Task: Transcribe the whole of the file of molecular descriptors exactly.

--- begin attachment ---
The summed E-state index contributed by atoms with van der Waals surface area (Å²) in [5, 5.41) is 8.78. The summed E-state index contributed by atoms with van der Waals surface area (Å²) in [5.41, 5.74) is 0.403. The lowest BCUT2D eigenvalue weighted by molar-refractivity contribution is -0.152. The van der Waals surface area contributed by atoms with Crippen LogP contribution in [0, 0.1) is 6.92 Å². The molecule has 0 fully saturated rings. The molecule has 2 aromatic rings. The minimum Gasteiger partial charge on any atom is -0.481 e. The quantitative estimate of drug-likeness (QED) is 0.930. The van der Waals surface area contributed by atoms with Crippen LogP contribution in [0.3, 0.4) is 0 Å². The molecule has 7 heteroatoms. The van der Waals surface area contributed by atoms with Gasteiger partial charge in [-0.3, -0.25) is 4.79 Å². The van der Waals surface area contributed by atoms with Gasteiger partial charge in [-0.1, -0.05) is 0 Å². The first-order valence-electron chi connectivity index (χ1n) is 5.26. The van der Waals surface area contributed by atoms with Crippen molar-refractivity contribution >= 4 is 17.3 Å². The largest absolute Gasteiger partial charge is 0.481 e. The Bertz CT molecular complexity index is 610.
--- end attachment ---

The summed E-state index contributed by atoms with van der Waals surface area (Å²) in [5, 5.41) is 8.78. The summed E-state index contributed by atoms with van der Waals surface area (Å²) in [5.41, 5.74) is 0.403. The lowest BCUT2D eigenvalue weighted by molar-refractivity contribution is -0.152. The van der Waals surface area contributed by atoms with Crippen LogP contribution in [0, 0.1) is 6.92 Å². The molecule has 0 fully saturated rings. The molecule has 2 aromatic rings. The minimum Gasteiger partial charge on any atom is -0.481 e. The quantitative estimate of drug-likeness (QED) is 0.930. The van der Waals surface area contributed by atoms with Crippen LogP contribution in [0.3, 0.4) is 0 Å². The molecule has 7 heteroatoms. The van der Waals surface area contributed by atoms with Gasteiger partial charge in [-0.3, -0.25) is 4.79 Å². The van der Waals surface area contributed by atoms with Gasteiger partial charge in [-0.1, -0.05) is 0 Å². The first-order valence-electron chi connectivity index (χ1n) is 5.26. The van der Waals surface area contributed by atoms with Crippen molar-refractivity contribution >= 4 is 17.3 Å². The largest absolute Gasteiger partial charge is 0.481 e. The Bertz CT molecular complexity index is 610.